&TC; President Bush is finding it hard to resist a well-orchestrated campaign for Western assistance to save the Soviet economy. The man with the baton, not surprisingly, is Mikhail S. Gorbachev, whose efforts to insinuate himself into the London economic summit next month is merely one facet of a broader action plan to keep the Soviet Union from unraveling and himself from losing power.
Despite serious misgivings among top administration officials, who question Mr. Gorbachev's ability to control the situation or convert the centralized command structure into a free market system, Mr. Bush now describes himself as "feeling more positive on a wide array of specific questions." His upbeat mood followed yesterday's meeting with Yevgeny Primakov, a ranking aide in the Kremlin, whose earlier presentations failed to impress Secretary of State James A. Baker III.
Mr. Primakov, incidentally, is co-author of a public letter to the seven industrial democracies due to meet in London. Emphasizing how huge are the stakes in the Soviet dilemma, Mr. Primakov wrote: "It must be obvious that the absence of such a powerful state as the Soviet Union on the Euro-Asian continent could give rise to a number of most dangerous geopolitical problems. It may unleash multiple conflicts which are predetermined by a concentration of centuries-old ethnic and religious tensions. The problem will be aggravated by a natural (under the circumstances) reduction of control over one of the world's largest nuclear potentials. All of this may cost the world considerable more than support for reform in the U.S.S.R."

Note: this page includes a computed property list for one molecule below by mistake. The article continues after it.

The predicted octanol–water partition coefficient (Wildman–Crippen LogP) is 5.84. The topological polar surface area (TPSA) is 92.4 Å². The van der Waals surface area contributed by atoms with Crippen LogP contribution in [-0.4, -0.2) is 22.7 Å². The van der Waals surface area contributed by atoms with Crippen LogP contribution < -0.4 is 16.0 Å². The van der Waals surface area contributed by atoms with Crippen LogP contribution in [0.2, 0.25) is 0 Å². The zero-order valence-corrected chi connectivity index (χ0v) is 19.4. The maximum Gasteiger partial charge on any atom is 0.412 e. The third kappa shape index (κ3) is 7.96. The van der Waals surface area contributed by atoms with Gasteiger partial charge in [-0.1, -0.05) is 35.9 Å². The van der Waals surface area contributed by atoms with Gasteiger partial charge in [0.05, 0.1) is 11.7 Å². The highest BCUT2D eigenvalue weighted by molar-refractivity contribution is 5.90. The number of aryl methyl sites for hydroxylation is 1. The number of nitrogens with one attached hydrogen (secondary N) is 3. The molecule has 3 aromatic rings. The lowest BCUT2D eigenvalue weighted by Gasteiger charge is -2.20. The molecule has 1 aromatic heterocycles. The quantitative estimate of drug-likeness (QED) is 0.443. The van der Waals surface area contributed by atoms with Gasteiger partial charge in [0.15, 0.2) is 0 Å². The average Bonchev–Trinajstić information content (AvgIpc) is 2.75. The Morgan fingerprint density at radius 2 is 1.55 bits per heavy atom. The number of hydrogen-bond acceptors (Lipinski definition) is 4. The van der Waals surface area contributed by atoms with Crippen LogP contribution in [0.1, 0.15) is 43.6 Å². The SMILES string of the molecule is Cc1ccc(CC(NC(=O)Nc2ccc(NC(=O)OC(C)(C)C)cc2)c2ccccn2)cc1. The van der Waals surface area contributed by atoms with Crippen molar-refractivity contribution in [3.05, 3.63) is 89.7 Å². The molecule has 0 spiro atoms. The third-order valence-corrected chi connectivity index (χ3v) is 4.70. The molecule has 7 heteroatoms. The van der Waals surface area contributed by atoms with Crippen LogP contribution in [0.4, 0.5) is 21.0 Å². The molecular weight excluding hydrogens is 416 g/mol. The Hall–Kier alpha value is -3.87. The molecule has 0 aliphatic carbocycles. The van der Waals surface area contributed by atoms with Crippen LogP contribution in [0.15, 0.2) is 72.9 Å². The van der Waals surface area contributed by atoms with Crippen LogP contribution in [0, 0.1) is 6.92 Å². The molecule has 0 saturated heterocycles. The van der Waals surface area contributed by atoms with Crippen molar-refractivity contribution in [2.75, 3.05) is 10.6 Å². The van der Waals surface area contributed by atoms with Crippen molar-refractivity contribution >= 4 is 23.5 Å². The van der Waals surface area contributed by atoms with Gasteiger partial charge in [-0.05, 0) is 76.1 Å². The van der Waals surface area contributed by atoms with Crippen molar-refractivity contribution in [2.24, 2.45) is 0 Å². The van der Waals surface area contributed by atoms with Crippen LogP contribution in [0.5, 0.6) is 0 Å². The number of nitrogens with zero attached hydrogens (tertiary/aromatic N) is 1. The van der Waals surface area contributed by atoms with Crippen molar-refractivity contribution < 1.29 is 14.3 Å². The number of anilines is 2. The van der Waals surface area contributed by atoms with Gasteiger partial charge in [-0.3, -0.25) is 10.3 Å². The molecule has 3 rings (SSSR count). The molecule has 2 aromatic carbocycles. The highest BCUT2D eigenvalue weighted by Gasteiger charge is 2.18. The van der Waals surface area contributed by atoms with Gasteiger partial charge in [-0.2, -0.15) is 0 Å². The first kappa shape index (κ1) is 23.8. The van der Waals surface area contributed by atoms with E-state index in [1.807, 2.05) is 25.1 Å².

We quoted that broadside, with its implicit threat of nuclear crisis, because it helps explain why Germany and France, among others, are now so eager to have Mr. Gorbachev come to London to present his case for vastly increased Western assistance. Placed on the same continent with the Soviet Union, the continental powers feel an urgency that is not fully shared either across the English Channel or across the Atlantic Ocean.
Any U.S. aid must, of course, be tied not only to real Soviet reforms but to reduced Soviet military spending, an end to harassment of the Baltic republics, curtailed aid to Cuba, accommodation on arms control and cooperation in dealing with regional conflicts. If these moves are forthcoming, Mr. Bush should seize this opportunity to encourage the growth of a free market democracy in the Soviet Union. His list of goodwill gestures need not be costly -- $1.5 billion in agricultural credits, renewal of present trading arrangements and his assent to a London invitation for Mr. Gorbachev.